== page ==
By Ian Sherr
Playing “Donkey Kong” this spring, Mike Mika’s 3-year-old daughter Ellis asked him why it is always the mustached Mario who saves Pauline, the damsel in a pink dress who gets kidnapped by a gorilla.
The game has no option for the girl to save the boy. It just works like that, the dad told his daughter. “She was bummed out,” he says.
So Mr. Mika, a 39-year-old videogame developer in Emeryville, Calif., hacked the classic game’s software to make the damsel into a heroine who saves the plumber Mario. He published his version, dubbed “Donkey Kong: Pauline Edition,” online, where it has been downloaded more than 11,000 times since it was posted in March.
Many videogames have long followed the same guy-centered theme: Girl gets in trouble; boy goes on a quest to save girl. Since few of those titles have broken that story mold, a niche of gamers with programming skills makes it their mission to write their own.
With a few redrawn pixels and well-placed lines of computer code, the women crying out for rescue have become the ones who save the day. One gamer turned the namesake character from “The Legend of Zelda,” a princess saved by a guy named Link, into a sword-bearing warrior. (The game’s creator called it “Zelda Starring Zelda.”)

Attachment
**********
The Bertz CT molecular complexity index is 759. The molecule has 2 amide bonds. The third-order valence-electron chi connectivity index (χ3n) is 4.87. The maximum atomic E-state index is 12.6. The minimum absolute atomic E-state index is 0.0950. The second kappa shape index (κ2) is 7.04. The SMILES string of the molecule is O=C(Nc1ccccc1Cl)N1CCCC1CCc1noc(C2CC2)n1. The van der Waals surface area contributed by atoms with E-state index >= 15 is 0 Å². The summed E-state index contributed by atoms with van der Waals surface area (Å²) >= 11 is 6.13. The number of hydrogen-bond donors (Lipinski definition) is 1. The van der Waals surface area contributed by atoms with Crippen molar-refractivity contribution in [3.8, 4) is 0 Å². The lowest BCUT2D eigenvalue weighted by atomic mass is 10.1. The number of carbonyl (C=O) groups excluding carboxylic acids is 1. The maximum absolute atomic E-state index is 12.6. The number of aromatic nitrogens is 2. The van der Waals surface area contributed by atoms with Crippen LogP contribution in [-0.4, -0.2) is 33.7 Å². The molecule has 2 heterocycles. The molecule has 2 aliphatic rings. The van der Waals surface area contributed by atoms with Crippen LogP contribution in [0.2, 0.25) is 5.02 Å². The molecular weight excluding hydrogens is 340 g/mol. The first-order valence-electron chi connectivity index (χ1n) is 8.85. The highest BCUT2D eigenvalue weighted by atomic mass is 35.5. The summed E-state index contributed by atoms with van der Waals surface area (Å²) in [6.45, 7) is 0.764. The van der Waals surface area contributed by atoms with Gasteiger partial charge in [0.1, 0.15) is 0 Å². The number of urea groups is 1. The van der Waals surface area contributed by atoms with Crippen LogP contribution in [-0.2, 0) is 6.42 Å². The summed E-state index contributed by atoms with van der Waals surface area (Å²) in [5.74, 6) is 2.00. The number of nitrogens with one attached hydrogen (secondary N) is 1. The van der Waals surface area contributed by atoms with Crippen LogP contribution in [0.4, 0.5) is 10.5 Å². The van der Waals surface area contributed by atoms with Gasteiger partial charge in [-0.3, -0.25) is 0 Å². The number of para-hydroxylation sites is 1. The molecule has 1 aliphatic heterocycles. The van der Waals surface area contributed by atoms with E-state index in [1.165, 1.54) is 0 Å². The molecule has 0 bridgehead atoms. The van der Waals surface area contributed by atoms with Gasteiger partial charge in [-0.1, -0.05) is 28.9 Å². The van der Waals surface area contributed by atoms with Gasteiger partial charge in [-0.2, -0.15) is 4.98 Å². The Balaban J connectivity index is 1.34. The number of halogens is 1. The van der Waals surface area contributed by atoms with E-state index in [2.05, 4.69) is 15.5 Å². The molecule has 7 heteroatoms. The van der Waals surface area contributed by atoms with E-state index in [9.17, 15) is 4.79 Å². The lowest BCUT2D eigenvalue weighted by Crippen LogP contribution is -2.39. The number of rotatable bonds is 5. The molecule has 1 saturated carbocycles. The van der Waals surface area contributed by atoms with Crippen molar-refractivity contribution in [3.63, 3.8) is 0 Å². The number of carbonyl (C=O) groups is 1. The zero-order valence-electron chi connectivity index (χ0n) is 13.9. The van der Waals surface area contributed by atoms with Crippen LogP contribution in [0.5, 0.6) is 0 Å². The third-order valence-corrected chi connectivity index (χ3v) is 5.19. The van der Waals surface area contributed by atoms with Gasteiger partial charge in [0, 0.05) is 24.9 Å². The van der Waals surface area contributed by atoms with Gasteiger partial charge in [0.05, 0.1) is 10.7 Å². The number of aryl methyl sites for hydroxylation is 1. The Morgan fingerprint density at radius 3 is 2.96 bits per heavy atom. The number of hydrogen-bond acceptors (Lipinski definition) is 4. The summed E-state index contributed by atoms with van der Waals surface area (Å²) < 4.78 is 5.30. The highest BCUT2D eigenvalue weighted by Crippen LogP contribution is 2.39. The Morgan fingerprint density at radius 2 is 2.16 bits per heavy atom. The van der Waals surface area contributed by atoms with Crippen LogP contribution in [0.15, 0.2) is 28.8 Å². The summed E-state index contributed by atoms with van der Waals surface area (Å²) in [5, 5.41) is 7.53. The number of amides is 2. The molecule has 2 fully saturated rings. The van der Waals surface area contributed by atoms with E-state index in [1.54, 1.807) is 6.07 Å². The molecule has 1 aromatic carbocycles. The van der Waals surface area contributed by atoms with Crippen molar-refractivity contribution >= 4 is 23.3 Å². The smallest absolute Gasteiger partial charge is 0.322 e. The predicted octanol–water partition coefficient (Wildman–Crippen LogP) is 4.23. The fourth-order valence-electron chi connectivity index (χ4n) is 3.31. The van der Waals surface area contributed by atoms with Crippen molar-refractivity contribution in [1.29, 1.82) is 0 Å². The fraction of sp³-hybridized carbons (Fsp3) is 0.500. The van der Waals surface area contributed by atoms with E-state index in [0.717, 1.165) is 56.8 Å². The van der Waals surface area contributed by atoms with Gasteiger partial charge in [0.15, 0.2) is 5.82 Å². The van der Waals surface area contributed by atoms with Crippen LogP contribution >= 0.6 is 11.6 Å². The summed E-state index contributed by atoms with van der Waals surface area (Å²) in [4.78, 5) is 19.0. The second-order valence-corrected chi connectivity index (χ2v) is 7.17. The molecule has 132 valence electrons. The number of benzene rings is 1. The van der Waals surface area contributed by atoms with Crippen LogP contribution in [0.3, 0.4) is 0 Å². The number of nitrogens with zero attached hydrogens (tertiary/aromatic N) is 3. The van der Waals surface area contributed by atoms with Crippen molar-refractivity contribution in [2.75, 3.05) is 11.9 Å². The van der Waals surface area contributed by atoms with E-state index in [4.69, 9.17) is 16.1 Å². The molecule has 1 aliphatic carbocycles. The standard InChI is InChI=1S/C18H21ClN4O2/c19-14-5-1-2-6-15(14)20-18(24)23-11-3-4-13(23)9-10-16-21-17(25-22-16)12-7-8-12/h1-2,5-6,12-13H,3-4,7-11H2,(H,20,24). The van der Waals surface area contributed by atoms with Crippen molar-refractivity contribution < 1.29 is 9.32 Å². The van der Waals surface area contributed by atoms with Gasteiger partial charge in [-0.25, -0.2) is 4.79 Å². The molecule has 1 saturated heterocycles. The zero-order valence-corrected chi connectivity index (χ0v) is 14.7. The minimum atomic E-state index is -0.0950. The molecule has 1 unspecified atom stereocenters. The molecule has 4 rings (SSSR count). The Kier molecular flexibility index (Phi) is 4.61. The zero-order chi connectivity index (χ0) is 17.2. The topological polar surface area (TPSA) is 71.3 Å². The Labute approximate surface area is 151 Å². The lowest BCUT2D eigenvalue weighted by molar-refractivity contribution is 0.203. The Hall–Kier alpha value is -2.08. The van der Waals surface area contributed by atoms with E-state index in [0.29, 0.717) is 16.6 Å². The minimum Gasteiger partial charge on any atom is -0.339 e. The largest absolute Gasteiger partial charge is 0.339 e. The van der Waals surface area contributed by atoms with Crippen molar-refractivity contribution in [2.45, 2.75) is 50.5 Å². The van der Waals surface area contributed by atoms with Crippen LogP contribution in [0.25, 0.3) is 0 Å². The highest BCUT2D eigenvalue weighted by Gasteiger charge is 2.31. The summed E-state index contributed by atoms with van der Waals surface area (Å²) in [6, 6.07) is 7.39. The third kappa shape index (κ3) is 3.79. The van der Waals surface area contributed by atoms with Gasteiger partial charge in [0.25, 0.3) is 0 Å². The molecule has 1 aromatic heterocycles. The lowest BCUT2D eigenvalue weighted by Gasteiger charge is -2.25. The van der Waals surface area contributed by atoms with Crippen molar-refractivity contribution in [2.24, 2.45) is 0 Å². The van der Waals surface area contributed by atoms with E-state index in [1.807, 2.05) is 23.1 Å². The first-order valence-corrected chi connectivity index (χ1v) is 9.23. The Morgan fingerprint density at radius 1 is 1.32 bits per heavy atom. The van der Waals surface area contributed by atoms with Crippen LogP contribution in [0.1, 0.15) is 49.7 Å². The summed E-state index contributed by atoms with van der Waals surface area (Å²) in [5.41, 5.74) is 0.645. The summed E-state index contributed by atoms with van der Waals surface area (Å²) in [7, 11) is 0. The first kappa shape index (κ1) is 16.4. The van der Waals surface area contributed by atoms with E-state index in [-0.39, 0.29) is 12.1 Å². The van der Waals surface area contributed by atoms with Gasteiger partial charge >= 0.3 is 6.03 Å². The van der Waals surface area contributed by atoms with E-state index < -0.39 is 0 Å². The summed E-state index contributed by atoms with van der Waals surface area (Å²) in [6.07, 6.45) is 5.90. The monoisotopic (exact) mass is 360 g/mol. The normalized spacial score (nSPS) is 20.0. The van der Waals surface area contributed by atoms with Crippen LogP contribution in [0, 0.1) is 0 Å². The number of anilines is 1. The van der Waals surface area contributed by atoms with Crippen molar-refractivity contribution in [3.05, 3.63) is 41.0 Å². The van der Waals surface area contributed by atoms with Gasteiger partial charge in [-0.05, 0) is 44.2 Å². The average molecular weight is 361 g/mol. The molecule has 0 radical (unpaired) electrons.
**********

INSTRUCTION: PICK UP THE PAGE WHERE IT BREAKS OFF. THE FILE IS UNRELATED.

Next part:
Another made Princess Peach, a different kidnapped friend of Mario, throw her own fireballs as she fights her way through a Mushroom Kingdom to save the plumber.
Even the lipstick-lined Ms. Pac-Man started as a hack of the popular arcade game about her male counterpart.
The hackers do the gender switch by tapping into code from the games. They tend to focus on older titles because the programming and graphics are simpler than modern ones.
There is some debate about how far the hackers should take their artistic license. Some change a lot throughout the game, adding pink color schemes, feminine fonts and even new mystical capabilities, such as the ability to turn into a mermaid for underwater fights. One remade “Super Mario Bros.” into “Hello Kitty Land.”
(Published July 3, 2013, on A1 of The Wall Street Journal.)